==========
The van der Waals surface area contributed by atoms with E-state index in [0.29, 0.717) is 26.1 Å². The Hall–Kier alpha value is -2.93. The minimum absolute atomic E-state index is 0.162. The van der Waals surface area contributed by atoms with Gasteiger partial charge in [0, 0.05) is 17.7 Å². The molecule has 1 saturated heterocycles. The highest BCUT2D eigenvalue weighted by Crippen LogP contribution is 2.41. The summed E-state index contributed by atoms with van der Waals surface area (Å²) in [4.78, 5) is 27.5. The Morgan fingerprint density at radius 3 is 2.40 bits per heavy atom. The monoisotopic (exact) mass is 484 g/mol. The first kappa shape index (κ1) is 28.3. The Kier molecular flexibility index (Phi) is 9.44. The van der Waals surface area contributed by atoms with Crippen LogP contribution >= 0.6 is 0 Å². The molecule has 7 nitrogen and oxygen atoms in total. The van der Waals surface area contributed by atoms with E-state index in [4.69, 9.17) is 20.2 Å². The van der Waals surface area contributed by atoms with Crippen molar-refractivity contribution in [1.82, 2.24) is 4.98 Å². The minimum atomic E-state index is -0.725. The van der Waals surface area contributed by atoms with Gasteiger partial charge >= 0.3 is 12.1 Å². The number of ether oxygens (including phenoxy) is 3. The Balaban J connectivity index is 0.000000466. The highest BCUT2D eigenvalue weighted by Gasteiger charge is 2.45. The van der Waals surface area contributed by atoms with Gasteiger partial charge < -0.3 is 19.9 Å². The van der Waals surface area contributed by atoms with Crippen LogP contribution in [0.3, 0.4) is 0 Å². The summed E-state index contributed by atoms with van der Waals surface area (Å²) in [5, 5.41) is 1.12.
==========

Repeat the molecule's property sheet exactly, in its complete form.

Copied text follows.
The van der Waals surface area contributed by atoms with E-state index in [0.29, 0.717) is 26.1 Å². The Hall–Kier alpha value is -2.93. The minimum absolute atomic E-state index is 0.162. The van der Waals surface area contributed by atoms with Gasteiger partial charge in [0, 0.05) is 17.7 Å². The molecule has 1 saturated heterocycles. The highest BCUT2D eigenvalue weighted by Crippen LogP contribution is 2.41. The summed E-state index contributed by atoms with van der Waals surface area (Å²) in [4.78, 5) is 27.5. The Morgan fingerprint density at radius 3 is 2.40 bits per heavy atom. The monoisotopic (exact) mass is 484 g/mol. The first kappa shape index (κ1) is 28.3. The Kier molecular flexibility index (Phi) is 9.44. The van der Waals surface area contributed by atoms with Crippen LogP contribution >= 0.6 is 0 Å². The molecule has 7 nitrogen and oxygen atoms in total. The van der Waals surface area contributed by atoms with E-state index in [4.69, 9.17) is 20.2 Å². The van der Waals surface area contributed by atoms with Crippen molar-refractivity contribution in [1.82, 2.24) is 4.98 Å². The minimum atomic E-state index is -0.725. The van der Waals surface area contributed by atoms with Gasteiger partial charge >= 0.3 is 12.1 Å². The number of ether oxygens (including phenoxy) is 3. The Balaban J connectivity index is 0.000000466. The highest BCUT2D eigenvalue weighted by Gasteiger charge is 2.45. The van der Waals surface area contributed by atoms with Gasteiger partial charge < -0.3 is 19.9 Å². The van der Waals surface area contributed by atoms with Crippen LogP contribution in [0.3, 0.4) is 0 Å². The summed E-state index contributed by atoms with van der Waals surface area (Å²) in [5, 5.41) is 1.12.